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Dave Riley - Whiskey, Money And Women
10:50 PM

Blues | CBR 320 kbps | 00:47:51| 110,25 MB


1. Call My Job
2. There She Comes
3. Whiskey, Money And Women
4. Tribute
5. Down South
6. Smokestack Lightning
7. Angel Of Mercy
8. I Want To Thank You Baby
9. My Baby's Gone
10. Casino Blues
11. Imagine


Hattiesburgban született Mississippi államban,a gitáros, énekes, dalszerző Dave Riley aki zenei pályafutását egy gospel zenét játszó csapatban kezdte. Később tizenévesként Chicagoba költözött ahol a nyugati városrészben a Maxwell Street közelében élt, és ez akkoriban a vibráló blues zene színhelye volt. A 90-es évek közepén Riley olyan blues legendákkal találkozott mint Sam Carr, Frank Frost, és John Weston. Barátságuk visszavezette Rileyt a gyökerekhez a Deltába és ettől kezdve a blues töltötte ki az életét. 2008-ban a Blues Music Awards a "Travelin' the Dirt Road" című albumát az év akusztikai albuma címre jelölte.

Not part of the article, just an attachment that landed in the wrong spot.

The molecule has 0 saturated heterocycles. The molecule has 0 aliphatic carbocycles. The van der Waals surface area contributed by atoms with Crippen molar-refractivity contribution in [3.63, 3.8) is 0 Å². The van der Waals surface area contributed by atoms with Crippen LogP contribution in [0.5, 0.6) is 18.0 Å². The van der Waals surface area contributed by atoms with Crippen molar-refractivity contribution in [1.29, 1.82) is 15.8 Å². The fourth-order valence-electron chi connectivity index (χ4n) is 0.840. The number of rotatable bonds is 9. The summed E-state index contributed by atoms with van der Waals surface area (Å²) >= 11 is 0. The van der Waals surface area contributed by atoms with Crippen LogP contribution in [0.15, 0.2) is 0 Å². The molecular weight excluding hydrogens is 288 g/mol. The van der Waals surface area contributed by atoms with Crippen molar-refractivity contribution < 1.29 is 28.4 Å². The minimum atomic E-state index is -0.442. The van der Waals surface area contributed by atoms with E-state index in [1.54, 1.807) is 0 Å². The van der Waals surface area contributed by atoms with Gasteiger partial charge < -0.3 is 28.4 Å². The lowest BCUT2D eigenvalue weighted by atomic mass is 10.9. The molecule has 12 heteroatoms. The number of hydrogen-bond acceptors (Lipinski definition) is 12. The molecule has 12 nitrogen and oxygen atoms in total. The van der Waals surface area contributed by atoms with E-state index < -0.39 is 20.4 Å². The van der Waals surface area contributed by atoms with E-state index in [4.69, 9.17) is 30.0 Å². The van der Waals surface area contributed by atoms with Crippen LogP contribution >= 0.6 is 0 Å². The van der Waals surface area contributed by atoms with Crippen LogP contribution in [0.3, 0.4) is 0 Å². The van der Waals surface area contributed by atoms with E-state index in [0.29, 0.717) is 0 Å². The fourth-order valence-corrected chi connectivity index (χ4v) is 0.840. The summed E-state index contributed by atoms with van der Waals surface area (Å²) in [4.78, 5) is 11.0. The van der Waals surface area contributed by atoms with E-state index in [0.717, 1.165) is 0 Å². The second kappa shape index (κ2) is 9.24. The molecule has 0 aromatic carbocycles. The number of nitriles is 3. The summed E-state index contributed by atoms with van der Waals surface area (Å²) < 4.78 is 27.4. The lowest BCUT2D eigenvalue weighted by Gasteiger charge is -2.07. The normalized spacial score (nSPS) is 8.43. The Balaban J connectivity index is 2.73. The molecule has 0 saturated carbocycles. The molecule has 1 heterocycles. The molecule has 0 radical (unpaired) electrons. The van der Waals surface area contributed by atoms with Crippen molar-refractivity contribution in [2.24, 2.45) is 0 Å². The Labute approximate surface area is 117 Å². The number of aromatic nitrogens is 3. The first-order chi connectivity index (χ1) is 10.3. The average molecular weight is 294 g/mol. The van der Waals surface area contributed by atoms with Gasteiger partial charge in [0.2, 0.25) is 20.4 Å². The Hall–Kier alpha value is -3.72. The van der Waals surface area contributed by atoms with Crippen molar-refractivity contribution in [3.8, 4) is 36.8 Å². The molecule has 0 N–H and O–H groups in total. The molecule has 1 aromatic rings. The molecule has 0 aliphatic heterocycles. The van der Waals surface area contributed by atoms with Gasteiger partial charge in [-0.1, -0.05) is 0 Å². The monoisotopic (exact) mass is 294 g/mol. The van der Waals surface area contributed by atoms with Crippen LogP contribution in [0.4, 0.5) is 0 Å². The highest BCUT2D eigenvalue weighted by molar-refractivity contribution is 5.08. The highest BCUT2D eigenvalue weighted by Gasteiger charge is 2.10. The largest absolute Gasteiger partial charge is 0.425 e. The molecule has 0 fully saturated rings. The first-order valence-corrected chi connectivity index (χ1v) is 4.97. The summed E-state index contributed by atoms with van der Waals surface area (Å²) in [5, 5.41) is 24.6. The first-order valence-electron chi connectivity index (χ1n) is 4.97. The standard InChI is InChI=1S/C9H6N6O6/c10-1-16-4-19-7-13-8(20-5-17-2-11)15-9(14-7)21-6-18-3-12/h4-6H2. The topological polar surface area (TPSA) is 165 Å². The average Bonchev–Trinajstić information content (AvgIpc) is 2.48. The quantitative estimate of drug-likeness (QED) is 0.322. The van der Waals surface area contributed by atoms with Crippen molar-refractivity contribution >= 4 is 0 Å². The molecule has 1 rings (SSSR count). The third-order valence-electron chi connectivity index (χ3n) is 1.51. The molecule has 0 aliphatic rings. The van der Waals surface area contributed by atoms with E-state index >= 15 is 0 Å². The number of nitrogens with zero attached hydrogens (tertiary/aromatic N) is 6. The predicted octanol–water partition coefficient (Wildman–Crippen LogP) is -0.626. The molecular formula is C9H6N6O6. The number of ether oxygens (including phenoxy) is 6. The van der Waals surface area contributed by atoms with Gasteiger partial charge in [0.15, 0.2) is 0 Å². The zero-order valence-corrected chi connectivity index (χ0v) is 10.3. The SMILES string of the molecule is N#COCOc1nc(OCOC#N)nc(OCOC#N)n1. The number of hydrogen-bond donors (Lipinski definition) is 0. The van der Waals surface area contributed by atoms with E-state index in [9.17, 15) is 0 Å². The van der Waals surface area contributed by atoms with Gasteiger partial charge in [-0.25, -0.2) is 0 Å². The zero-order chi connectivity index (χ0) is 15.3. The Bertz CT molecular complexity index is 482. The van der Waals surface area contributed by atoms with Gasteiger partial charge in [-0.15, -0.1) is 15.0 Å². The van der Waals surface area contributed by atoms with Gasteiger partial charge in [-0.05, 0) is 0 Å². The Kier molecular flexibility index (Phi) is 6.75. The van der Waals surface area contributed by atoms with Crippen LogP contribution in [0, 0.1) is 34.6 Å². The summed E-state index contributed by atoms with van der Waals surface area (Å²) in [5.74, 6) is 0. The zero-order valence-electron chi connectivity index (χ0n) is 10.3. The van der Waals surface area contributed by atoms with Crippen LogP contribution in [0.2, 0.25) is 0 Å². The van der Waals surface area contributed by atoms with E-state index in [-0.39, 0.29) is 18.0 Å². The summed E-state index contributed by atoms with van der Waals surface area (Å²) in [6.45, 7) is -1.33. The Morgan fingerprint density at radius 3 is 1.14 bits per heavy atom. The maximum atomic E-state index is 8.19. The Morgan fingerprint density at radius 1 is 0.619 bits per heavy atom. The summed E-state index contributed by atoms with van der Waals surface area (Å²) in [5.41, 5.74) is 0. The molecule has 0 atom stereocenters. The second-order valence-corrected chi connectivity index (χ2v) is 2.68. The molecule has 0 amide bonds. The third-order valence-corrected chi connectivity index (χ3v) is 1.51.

The Dave Riley blues style is marked with equal parts authenticity and guts. With blues singer/guitarists currently available at a dime for the dozen, it is refreshing to be confronted with a dose of originality. New York’s Fedora Records seeks to keep the blues in its elliptical orbit through featuring such musicians as Riley, a fearless practitioner whose music is fueled by his own encounters with life’s blue junctures. His music is succinctly delivered through meaty crunch chords, layered precision picking, and a voice that bellows with authority and mobility. Whiskey, Money & Women I laced with a tone of granulated joy and redemption. Riley, who spent 25 in the correctional circuit as a guard in Illinois’s Joliet State Penitentiary, is a reformed addict and Vietnam veteran. He is joined by son, Dave Riley, Jr., snap-drummer Sam Carr, and Arkansas harp man, John Weston. The bulk of the music is played as a blues power trio. They open the disc with Detroit Jr.’s infectious “Call My Job.” Riley makes the tune his own, tactfully placing 7’s and 9’s in the rhythms and spilling filler riffs with grace and accuracy. “Tribute,” which features Riley alone with his guitar, cites such forerunners as Elmore James, Wes Montgomery, and Texas slinger Freddie King as masters, Riley acknowledging their powers in the artform and humbly taking the torch for his passion. He further pays tribute, ripping through standards by Howlin’ Wolf and BB King (“Smokestack Lightning” and “Angel of Mercy”). Oddly enough, the record closes with a soulful take on John Lennon’s “Imagine.” The number begins with a monologue that calls attention to grade school violence. Riley’s chord strumming is choppy at best, but his intentions are forthright. This record makes a fine introduction to a Southern unsung bluesman. Alan Jones for All About Jazz Published: February 01, 2002


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